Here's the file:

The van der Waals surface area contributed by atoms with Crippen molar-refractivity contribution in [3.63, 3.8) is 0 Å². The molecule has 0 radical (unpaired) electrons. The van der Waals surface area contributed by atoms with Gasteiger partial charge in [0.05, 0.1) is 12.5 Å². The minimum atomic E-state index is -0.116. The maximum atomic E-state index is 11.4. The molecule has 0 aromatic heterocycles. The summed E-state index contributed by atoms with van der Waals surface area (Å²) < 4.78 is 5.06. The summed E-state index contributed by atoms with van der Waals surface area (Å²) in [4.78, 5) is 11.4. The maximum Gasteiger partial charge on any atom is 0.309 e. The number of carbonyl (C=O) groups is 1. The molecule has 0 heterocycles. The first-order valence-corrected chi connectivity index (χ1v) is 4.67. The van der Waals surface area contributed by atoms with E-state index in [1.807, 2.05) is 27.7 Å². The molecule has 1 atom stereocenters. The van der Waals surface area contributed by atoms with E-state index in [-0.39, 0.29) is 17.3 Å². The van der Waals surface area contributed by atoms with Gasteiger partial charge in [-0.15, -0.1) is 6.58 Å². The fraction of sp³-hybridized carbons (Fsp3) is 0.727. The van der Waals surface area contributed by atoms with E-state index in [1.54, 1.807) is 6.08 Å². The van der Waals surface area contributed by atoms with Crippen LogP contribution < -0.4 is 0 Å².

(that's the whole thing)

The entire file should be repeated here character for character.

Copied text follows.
The van der Waals surface area contributed by atoms with Crippen molar-refractivity contribution in [3.63, 3.8) is 0 Å². The molecule has 0 radical (unpaired) electrons. The van der Waals surface area contributed by atoms with Gasteiger partial charge in [0.05, 0.1) is 12.5 Å². The minimum atomic E-state index is -0.116. The maximum atomic E-state index is 11.4. The molecule has 0 aromatic heterocycles. The summed E-state index contributed by atoms with van der Waals surface area (Å²) < 4.78 is 5.06. The summed E-state index contributed by atoms with van der Waals surface area (Å²) in [4.78, 5) is 11.4. The maximum Gasteiger partial charge on any atom is 0.309 e. The number of carbonyl (C=O) groups is 1. The molecule has 0 heterocycles. The first-order valence-corrected chi connectivity index (χ1v) is 4.67. The van der Waals surface area contributed by atoms with E-state index in [1.807, 2.05) is 27.7 Å². The molecule has 1 atom stereocenters. The van der Waals surface area contributed by atoms with E-state index in [-0.39, 0.29) is 17.3 Å². The van der Waals surface area contributed by atoms with Gasteiger partial charge in [-0.15, -0.1) is 6.58 Å². The fraction of sp³-hybridized carbons (Fsp3) is 0.727. The van der Waals surface area contributed by atoms with E-state index in [1.54, 1.807) is 6.08 Å². The van der Waals surface area contributed by atoms with Crippen LogP contribution < -0.4 is 0 Å².